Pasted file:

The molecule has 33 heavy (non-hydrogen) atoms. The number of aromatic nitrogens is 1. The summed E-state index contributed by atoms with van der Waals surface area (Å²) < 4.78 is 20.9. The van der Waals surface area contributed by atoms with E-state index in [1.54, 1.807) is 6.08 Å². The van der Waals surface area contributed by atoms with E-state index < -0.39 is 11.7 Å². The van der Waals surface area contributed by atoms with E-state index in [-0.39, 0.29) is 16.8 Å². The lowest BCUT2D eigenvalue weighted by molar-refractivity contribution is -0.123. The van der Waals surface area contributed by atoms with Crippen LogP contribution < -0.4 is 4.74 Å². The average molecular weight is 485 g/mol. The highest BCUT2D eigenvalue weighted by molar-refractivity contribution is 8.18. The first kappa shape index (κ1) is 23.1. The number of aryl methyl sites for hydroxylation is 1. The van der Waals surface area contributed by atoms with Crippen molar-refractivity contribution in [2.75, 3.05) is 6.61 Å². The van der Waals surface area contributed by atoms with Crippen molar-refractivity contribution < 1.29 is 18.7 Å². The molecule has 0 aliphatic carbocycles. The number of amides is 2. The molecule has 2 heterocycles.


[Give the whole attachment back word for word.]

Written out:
The molecule has 33 heavy (non-hydrogen) atoms. The number of aromatic nitrogens is 1. The summed E-state index contributed by atoms with van der Waals surface area (Å²) < 4.78 is 20.9. The van der Waals surface area contributed by atoms with E-state index in [1.54, 1.807) is 6.08 Å². The van der Waals surface area contributed by atoms with E-state index < -0.39 is 11.7 Å². The van der Waals surface area contributed by atoms with E-state index in [-0.39, 0.29) is 16.8 Å². The lowest BCUT2D eigenvalue weighted by molar-refractivity contribution is -0.123. The van der Waals surface area contributed by atoms with Crippen LogP contribution < -0.4 is 4.74 Å². The average molecular weight is 485 g/mol. The highest BCUT2D eigenvalue weighted by molar-refractivity contribution is 8.18. The first kappa shape index (κ1) is 23.1. The number of aryl methyl sites for hydroxylation is 1. The van der Waals surface area contributed by atoms with Crippen molar-refractivity contribution in [2.75, 3.05) is 6.61 Å². The van der Waals surface area contributed by atoms with Crippen molar-refractivity contribution < 1.29 is 18.7 Å². The molecule has 0 aliphatic carbocycles. The number of amides is 2. The molecule has 2 heterocycles.